This isn’t to say that everything in the market looks bearish. As Bloomberg noted yesterday, the S&P 500 Energy Index is on track for its strongest month ever in respect to S&P 500 outperformance.

That is the reflation trade at work, and investor capital flowing out of overvalued tech names (powered by the assumption of forever-low interest rates) and into growth-driven names with an old-economy flavor.

The distant future (in the form of electric vehicles) is not so easy to bet on when financing has a cost (due to rising long-end yields) and real alternatives actually exist: The “true believers” in the future of EV technology may be missing this point entirely, as the bear case at this point is rooted in valuations and macro-driven interest rate changes and the supply-demand picture, not the general adoption curve of electric vehicle technology.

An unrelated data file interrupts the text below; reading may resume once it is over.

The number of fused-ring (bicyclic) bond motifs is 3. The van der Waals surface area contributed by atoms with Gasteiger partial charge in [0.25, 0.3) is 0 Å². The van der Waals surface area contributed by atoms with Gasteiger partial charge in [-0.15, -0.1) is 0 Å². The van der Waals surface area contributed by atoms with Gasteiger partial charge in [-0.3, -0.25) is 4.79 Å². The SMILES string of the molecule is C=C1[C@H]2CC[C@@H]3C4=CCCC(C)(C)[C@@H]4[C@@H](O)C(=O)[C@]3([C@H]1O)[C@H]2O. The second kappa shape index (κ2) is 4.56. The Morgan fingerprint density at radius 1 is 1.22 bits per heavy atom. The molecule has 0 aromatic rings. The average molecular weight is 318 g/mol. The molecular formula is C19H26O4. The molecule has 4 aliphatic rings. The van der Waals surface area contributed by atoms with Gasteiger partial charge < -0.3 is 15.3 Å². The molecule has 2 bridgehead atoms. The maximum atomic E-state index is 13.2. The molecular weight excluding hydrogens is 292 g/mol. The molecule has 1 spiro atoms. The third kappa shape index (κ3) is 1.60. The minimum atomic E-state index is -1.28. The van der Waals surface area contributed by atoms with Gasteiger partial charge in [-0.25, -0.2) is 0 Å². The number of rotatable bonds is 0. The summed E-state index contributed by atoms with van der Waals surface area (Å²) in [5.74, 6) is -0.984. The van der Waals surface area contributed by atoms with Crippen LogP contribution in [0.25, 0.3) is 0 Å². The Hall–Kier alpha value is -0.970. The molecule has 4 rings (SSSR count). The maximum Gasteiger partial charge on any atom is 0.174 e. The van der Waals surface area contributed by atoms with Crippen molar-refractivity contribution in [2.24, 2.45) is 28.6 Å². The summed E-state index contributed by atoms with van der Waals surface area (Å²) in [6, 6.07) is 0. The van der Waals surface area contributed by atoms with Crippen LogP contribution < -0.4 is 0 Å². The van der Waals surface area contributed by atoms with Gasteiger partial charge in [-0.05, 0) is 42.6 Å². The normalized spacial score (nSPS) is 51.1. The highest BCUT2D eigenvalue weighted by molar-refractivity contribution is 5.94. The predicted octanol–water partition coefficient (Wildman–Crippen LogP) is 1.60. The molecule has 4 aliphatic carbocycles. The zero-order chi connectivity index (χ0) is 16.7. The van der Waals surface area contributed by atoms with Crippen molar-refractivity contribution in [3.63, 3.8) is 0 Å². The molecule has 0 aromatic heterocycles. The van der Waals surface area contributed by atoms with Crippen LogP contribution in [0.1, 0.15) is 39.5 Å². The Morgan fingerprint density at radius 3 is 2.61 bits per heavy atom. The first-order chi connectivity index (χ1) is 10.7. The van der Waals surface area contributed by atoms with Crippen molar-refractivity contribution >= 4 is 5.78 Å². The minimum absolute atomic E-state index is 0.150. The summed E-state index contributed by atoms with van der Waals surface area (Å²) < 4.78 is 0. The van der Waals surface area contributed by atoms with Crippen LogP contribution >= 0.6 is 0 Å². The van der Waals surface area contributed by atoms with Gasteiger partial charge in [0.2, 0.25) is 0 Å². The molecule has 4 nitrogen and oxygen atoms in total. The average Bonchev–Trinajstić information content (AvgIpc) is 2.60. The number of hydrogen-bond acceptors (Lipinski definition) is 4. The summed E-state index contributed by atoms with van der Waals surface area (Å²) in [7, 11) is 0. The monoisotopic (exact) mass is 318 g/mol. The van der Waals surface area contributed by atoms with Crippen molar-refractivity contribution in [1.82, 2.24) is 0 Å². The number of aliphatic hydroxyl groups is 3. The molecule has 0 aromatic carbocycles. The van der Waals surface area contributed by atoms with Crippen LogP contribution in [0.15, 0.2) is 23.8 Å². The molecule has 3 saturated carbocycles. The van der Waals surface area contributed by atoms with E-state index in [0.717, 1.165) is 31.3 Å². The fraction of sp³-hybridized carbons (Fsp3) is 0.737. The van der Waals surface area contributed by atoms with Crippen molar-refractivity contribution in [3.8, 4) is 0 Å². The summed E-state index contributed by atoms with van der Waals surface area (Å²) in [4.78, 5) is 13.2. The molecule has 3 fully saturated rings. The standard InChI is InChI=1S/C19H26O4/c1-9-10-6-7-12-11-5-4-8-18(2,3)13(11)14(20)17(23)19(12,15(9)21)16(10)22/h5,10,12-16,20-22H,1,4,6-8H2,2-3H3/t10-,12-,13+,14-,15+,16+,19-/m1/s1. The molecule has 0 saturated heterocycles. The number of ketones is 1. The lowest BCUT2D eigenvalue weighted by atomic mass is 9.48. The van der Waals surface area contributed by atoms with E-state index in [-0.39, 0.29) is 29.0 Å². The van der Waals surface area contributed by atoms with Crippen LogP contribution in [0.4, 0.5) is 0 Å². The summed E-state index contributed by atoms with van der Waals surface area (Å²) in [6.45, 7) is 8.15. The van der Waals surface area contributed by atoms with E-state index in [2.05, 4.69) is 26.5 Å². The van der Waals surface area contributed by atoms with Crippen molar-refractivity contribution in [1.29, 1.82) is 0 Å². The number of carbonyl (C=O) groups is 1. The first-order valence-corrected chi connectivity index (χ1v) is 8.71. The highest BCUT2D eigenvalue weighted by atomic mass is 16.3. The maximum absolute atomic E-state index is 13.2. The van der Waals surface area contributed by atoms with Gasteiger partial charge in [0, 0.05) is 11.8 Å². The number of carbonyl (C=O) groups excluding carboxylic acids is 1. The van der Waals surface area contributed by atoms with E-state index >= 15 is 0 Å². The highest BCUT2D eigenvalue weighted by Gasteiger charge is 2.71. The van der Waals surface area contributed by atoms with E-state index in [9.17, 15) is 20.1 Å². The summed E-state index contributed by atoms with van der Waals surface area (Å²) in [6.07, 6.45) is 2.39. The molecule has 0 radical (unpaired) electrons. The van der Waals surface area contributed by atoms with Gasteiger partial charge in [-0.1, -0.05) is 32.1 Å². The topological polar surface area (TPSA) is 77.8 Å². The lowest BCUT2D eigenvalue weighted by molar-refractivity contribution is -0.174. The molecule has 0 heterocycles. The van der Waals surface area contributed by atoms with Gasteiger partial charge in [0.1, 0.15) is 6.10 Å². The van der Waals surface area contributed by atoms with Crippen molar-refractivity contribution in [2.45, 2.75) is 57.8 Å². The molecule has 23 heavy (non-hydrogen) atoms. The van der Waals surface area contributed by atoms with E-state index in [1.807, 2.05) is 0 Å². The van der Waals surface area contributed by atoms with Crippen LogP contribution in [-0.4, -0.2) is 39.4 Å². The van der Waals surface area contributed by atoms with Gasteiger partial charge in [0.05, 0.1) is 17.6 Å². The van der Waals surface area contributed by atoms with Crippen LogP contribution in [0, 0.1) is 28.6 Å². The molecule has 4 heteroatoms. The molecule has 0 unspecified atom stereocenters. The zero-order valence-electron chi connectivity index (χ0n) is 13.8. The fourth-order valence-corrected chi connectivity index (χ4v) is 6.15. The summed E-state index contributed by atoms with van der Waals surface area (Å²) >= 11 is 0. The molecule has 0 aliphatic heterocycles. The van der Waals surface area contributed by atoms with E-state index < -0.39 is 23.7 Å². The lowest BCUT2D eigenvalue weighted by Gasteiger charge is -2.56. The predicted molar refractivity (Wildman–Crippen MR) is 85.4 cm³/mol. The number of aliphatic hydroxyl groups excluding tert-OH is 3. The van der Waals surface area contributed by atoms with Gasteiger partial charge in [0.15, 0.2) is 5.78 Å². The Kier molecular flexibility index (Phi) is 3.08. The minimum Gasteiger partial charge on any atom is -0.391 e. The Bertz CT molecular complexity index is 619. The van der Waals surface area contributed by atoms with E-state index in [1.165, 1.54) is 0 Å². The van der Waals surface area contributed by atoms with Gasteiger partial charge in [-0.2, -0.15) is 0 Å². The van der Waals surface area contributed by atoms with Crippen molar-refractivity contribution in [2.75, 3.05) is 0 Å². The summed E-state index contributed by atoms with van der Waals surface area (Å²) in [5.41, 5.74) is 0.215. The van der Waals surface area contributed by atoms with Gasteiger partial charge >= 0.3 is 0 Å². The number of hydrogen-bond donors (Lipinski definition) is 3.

In TradeSmith Decoder we are watching the EV space closely — along with the ARK family of funds, various IPO- and SPAC-related ETF vehicles, and over-inflated tech names generally — as speculative opportunities that could soon be worth shorting.

The basic idea, once a clear bear trend has begun, is to wait for a hope-driven rally to fizzle out, and then short as the rally fails. Instead of “buy the dip,” one could call it “sell the rip” — a sort of buying the dip in reverse.

As Jesse Livermore once said pseudonymously via Reminiscences of a Stock Operator, there is only one side to be on in the stock market, which is neither the bull side, nor the bear side, but the right side. Increasingly for EVs and other highfliers — Tesla now among them — bear season has finally arrived.